However, a multi-adapter is the ideal option because it allows you far more versatility. Compared to one-to-one adapters, these connectors are a little more expensive, but they won’t break the bank and give you connections for your display, regular USB accessories, and power input all in one.
5. Adjust Display Quality
However, there is another aspect to consider while selecting a cable or adaptor. Some video connections might not be able to display images at the secondary monitor’s native resolution depending on its characteristics.
The monitor can still be used as a secondary display, but you might notice that the screen is stretched or seems blurrier than it should. Making the proper decision to acquire the finest quality on your specific device is important because many reasonably priced consumer displays come with WQHD (2,560 x 1,440 pixel) or 4K (3,840 x 2,160 pixel) resolutions.
How to link your laptop to a second screen
Although a VGA connection’s maximum resolution isn’t fixed, laptop graphics cards typically have a maximum resolution of 2,048 x 1,536. However, since a VGA cable transmits an analogue signal rather than a digital one, images may appear softer and less sharp.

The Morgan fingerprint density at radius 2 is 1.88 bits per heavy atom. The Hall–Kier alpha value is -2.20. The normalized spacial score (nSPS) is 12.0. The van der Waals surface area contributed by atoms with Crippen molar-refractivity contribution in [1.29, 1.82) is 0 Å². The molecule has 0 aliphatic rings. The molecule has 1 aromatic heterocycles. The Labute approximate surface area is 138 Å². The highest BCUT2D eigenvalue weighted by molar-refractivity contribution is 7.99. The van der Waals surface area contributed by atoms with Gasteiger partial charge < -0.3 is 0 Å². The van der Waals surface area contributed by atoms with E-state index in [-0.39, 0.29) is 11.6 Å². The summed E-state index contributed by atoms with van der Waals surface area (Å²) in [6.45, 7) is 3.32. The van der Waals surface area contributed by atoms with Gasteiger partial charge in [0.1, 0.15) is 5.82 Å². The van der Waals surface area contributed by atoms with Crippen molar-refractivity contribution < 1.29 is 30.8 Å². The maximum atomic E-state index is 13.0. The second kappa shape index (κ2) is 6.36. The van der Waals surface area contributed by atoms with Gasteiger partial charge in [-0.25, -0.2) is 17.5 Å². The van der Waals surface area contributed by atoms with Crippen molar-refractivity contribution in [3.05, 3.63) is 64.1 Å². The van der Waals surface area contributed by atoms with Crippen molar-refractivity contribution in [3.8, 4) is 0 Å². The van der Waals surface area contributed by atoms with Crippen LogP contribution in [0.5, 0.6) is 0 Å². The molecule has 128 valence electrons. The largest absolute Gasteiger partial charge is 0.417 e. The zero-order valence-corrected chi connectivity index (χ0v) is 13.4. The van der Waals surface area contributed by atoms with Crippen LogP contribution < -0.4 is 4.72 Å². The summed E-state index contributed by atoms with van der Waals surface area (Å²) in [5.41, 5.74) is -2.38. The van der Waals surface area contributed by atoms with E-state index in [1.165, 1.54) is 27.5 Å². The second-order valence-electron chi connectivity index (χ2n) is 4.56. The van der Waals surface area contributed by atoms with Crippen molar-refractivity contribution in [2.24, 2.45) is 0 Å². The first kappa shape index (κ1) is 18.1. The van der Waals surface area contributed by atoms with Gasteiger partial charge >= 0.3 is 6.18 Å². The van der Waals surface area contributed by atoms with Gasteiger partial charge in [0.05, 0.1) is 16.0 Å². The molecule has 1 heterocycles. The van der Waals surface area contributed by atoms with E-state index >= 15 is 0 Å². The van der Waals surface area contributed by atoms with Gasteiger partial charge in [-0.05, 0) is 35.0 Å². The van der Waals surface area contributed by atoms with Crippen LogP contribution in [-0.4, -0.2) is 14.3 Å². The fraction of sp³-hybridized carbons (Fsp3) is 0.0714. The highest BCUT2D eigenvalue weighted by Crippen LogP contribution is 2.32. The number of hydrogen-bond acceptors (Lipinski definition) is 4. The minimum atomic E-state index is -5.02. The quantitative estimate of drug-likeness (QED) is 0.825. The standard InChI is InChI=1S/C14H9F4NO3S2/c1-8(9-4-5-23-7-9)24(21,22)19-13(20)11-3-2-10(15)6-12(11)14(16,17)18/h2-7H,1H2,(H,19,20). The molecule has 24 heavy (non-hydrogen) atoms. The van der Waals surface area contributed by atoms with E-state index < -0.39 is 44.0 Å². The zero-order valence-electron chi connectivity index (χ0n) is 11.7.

The fact that a DVI connection is digital makes it a better option, but you must use caution. You will require a dual-link DVI cable and a laptop with a dual-link suitable connector if you wish to use resolutions higher than 1,920 x 1,200. See the distinction between a dual-link (left) and a single-link cable in the illustration below.
dvi single and dual link
Although HDMI 1.4 and HDMI 2.0 enable resolutions up to 4K, and HDMI 1.3 extended compatibility for monitors and displays that go beyond the common Full HD resolution (1,920 x 1,080 pixels), both your laptop and monitor must adhere to the standard for the connection to work. You won’t be able to increase the secondary display resolution higher than 1,920 x 1,200 if your portable computer has an HDMI 1.2 or older connector.
The most adaptable connection of the group is DisplayPort, which is also true of USB Type-C since it essentially serves as a container for an HDMI or DisplayPort connection. Up to 4K resolutions at 30Hz are supported by even the older DisplayPort 1.1 protocol. The framerate allowed by the criterion is a choppy 30 fps. This means that while movies appear nice, 4K gaming is not possible. With DisplayPort 1.2, 4K at a fluid 60Hz refresh rate is now supported.
DisplayPort 1.3, the most latest specification, supports 8K. Different outputs may support various resolutions and refresh rates with certain laptops and graphics cards. Therefore, before purchasing any cables or adapters, it is worthwhile to check to discover which connection is the most capable. If you choose the wrong one, a monitor capable of producing superior quality may result in lower resolution and refresh rate.